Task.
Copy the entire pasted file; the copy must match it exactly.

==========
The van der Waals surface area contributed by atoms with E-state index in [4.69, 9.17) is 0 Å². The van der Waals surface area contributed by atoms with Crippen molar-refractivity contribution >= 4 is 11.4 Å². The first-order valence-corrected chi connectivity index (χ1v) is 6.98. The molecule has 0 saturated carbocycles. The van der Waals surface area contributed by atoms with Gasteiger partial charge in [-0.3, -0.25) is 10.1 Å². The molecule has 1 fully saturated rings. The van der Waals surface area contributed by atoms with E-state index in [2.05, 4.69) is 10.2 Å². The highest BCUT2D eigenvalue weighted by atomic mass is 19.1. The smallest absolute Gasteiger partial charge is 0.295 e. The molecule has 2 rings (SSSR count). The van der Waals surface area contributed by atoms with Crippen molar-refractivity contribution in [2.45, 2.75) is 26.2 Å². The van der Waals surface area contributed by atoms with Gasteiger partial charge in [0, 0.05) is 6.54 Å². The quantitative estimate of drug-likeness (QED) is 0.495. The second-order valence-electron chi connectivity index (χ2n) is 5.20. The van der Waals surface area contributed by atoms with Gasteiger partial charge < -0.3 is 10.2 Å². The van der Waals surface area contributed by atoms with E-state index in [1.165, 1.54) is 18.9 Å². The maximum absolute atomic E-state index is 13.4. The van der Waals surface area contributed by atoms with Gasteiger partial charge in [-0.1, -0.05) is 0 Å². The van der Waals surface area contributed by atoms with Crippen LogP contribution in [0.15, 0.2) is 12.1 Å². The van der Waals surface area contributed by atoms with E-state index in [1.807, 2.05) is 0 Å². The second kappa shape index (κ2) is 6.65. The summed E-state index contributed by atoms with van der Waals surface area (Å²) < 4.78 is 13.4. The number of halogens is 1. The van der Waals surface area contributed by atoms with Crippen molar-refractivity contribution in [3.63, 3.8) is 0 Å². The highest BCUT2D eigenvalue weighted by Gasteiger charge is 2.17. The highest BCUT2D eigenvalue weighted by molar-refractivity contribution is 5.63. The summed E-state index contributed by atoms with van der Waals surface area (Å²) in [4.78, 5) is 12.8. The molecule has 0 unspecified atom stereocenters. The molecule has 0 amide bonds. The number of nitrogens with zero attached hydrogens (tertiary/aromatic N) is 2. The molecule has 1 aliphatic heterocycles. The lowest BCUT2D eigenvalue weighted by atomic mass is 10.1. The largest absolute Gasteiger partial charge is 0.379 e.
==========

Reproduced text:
The van der Waals surface area contributed by atoms with E-state index in [4.69, 9.17) is 0 Å². The van der Waals surface area contributed by atoms with Crippen molar-refractivity contribution >= 4 is 11.4 Å². The first-order valence-corrected chi connectivity index (χ1v) is 6.98. The molecule has 0 saturated carbocycles. The van der Waals surface area contributed by atoms with Gasteiger partial charge in [-0.3, -0.25) is 10.1 Å². The molecule has 1 fully saturated rings. The van der Waals surface area contributed by atoms with E-state index in [2.05, 4.69) is 10.2 Å². The highest BCUT2D eigenvalue weighted by atomic mass is 19.1. The smallest absolute Gasteiger partial charge is 0.295 e. The molecule has 2 rings (SSSR count). The van der Waals surface area contributed by atoms with Crippen molar-refractivity contribution in [2.45, 2.75) is 26.2 Å². The van der Waals surface area contributed by atoms with Gasteiger partial charge in [0, 0.05) is 6.54 Å². The quantitative estimate of drug-likeness (QED) is 0.495. The second-order valence-electron chi connectivity index (χ2n) is 5.20. The van der Waals surface area contributed by atoms with Gasteiger partial charge < -0.3 is 10.2 Å². The van der Waals surface area contributed by atoms with E-state index in [1.165, 1.54) is 18.9 Å². The maximum absolute atomic E-state index is 13.4. The van der Waals surface area contributed by atoms with Gasteiger partial charge in [-0.1, -0.05) is 0 Å². The van der Waals surface area contributed by atoms with Crippen LogP contribution in [0.15, 0.2) is 12.1 Å². The van der Waals surface area contributed by atoms with E-state index in [1.807, 2.05) is 0 Å². The second kappa shape index (κ2) is 6.65. The summed E-state index contributed by atoms with van der Waals surface area (Å²) < 4.78 is 13.4. The number of halogens is 1. The van der Waals surface area contributed by atoms with Crippen molar-refractivity contribution in [3.63, 3.8) is 0 Å². The highest BCUT2D eigenvalue weighted by Gasteiger charge is 2.17. The highest BCUT2D eigenvalue weighted by molar-refractivity contribution is 5.63. The summed E-state index contributed by atoms with van der Waals surface area (Å²) in [4.78, 5) is 12.8. The molecule has 0 unspecified atom stereocenters. The molecule has 0 amide bonds. The number of nitrogens with zero attached hydrogens (tertiary/aromatic N) is 2. The molecule has 1 aliphatic heterocycles. The lowest BCUT2D eigenvalue weighted by atomic mass is 10.1. The largest absolute Gasteiger partial charge is 0.379 e.